Kailash Bharti was part of the historic, peaceful Bodh Gaya movement in the 1970s, against the illegal occupation of 9,700 acres of agricultural land by Bihar’s feudal Sankaracharya Math in Bodhgaya. Marginalized communities were made to work as bonded labour on this land perpetuating the cycle of impoverishment, dispossession and exploitation. Most members of the sangathan used to work on the same land for which they joined the struggle.
In 1987, the Supreme Court ruled in favour of possession of the land by 10,000 families, most of them from the highly marginalized musahar community. This marked a decisive and inspirational victory for land reform in Bihar where pattas were given to women for first time in land reforms history. Despite being uneducated, Kailash’s exposure to the land movement and other leaders of land rights gave him a deep understanding of the root cause of inequality.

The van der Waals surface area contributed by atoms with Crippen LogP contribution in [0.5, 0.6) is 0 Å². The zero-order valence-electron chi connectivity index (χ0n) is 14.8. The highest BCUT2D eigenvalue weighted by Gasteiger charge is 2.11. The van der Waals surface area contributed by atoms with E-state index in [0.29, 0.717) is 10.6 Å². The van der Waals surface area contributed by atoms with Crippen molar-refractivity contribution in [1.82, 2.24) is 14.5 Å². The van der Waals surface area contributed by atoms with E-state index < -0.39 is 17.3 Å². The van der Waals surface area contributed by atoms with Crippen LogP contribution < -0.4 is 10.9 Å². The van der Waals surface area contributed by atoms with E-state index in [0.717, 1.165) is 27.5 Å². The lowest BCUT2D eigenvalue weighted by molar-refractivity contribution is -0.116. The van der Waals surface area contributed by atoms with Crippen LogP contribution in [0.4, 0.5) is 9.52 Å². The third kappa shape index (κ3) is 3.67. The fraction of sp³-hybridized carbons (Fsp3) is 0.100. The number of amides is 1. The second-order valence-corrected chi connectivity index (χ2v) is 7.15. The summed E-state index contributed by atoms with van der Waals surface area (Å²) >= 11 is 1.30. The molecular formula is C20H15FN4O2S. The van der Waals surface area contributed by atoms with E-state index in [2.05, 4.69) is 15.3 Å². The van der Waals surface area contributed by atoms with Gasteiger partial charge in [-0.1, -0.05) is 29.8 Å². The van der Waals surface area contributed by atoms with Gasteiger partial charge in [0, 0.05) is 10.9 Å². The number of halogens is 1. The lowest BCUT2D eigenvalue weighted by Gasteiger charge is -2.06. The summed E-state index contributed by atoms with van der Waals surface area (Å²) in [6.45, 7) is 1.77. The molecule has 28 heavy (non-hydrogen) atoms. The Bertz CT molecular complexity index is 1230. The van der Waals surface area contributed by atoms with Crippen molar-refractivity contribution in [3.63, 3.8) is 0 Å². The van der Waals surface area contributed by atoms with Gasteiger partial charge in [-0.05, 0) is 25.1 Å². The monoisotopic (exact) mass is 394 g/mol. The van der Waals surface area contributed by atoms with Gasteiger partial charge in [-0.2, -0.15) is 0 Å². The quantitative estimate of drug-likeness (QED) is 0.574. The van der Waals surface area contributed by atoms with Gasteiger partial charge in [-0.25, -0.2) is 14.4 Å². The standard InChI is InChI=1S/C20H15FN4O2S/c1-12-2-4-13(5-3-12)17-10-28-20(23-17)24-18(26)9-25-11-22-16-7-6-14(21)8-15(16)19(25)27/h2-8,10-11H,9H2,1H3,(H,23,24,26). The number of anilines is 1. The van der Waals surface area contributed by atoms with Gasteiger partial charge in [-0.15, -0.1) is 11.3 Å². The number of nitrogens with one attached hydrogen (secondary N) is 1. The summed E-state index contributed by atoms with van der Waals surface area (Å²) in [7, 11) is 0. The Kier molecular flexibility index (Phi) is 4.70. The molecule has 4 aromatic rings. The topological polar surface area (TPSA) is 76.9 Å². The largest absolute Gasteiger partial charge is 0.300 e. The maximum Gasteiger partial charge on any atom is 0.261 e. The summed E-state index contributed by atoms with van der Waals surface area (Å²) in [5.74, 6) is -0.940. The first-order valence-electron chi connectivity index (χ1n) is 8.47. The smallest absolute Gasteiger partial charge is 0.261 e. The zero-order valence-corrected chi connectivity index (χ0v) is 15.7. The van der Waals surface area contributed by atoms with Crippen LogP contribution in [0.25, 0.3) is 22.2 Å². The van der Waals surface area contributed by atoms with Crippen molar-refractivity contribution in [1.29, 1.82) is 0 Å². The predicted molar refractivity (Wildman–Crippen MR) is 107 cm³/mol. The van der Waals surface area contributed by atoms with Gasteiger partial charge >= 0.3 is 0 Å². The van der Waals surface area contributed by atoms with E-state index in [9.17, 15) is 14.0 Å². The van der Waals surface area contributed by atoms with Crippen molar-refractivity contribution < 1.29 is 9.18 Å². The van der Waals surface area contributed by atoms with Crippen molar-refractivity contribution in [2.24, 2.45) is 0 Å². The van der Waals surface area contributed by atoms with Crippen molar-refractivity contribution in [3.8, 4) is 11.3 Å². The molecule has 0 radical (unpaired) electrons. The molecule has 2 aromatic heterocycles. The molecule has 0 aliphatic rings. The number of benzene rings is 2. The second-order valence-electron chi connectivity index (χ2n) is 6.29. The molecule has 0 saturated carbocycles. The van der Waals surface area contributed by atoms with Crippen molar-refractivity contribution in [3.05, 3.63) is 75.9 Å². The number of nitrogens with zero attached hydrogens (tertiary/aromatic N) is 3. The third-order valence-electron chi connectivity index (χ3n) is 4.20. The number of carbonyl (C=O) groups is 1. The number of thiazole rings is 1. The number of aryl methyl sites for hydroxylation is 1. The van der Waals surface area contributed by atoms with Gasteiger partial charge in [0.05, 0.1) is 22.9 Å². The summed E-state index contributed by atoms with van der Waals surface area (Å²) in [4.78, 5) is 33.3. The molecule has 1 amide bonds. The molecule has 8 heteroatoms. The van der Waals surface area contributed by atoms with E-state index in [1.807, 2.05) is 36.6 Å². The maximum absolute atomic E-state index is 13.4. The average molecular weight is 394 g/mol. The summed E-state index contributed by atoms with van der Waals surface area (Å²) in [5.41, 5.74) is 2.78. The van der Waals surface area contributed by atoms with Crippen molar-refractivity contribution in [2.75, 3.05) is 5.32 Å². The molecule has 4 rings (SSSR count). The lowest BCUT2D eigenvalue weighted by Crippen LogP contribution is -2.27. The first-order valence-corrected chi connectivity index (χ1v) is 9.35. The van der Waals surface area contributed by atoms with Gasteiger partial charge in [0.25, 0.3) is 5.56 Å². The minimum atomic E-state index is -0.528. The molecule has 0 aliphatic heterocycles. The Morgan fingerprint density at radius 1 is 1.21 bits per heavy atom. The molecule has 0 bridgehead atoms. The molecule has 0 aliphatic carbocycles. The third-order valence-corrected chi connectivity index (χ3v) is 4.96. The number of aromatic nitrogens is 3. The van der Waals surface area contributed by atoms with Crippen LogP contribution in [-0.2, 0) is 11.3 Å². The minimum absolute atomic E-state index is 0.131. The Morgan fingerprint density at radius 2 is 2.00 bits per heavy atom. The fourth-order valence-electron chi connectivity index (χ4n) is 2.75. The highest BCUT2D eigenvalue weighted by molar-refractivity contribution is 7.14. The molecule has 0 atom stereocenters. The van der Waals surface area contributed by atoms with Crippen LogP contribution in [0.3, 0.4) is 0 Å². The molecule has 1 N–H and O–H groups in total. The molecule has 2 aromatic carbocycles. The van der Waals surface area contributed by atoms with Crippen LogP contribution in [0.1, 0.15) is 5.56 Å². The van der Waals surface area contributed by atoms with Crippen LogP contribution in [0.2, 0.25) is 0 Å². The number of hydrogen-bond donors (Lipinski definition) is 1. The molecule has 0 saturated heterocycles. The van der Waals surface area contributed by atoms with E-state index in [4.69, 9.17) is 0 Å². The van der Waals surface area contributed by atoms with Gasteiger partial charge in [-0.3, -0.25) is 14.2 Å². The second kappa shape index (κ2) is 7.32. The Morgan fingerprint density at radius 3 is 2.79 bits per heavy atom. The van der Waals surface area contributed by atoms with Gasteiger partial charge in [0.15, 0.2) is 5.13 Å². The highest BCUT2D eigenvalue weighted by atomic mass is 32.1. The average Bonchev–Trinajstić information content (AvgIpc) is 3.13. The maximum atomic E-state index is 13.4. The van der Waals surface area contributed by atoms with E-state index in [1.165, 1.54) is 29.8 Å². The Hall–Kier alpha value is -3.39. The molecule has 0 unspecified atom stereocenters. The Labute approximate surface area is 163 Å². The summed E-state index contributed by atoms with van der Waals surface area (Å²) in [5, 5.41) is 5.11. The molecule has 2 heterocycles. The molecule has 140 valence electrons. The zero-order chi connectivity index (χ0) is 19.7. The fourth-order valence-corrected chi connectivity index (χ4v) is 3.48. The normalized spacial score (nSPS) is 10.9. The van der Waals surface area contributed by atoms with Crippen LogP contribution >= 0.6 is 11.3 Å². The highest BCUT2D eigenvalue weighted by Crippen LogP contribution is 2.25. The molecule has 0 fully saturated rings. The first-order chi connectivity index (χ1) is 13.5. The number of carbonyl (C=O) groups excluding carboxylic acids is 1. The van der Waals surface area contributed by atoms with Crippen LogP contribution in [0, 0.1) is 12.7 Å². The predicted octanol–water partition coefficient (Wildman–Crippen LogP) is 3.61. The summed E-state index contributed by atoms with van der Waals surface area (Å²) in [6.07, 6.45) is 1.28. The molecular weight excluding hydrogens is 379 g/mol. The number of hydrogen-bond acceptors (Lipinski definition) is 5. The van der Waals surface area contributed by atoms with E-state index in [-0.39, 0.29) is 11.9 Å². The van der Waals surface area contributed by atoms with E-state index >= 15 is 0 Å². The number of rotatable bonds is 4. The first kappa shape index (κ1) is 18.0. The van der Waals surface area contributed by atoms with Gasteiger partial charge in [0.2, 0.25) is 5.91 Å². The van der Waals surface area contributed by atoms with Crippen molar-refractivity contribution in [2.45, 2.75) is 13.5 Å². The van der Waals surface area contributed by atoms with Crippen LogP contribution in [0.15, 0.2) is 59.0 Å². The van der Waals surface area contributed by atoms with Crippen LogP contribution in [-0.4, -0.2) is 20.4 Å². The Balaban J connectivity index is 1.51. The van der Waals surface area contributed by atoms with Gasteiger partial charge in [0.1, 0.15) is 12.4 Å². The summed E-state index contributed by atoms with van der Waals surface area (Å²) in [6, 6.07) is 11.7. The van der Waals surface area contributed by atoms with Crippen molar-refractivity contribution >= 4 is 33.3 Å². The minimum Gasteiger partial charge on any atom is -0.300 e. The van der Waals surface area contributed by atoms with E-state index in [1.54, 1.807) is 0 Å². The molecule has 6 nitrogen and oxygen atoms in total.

Kailash became a SRUTI Fellow in 2001. Over the years, the sangathan has worked to gain access to community land and adopted lift irrigation and pyne desilting to bring water to the land. The legal process of redistribution is underway, with 24 new villages being created and recognized so far. The latest of these is Azadgram. The sangathan has taken up issues of forest rights along with effective implementation of government schemes in these villages.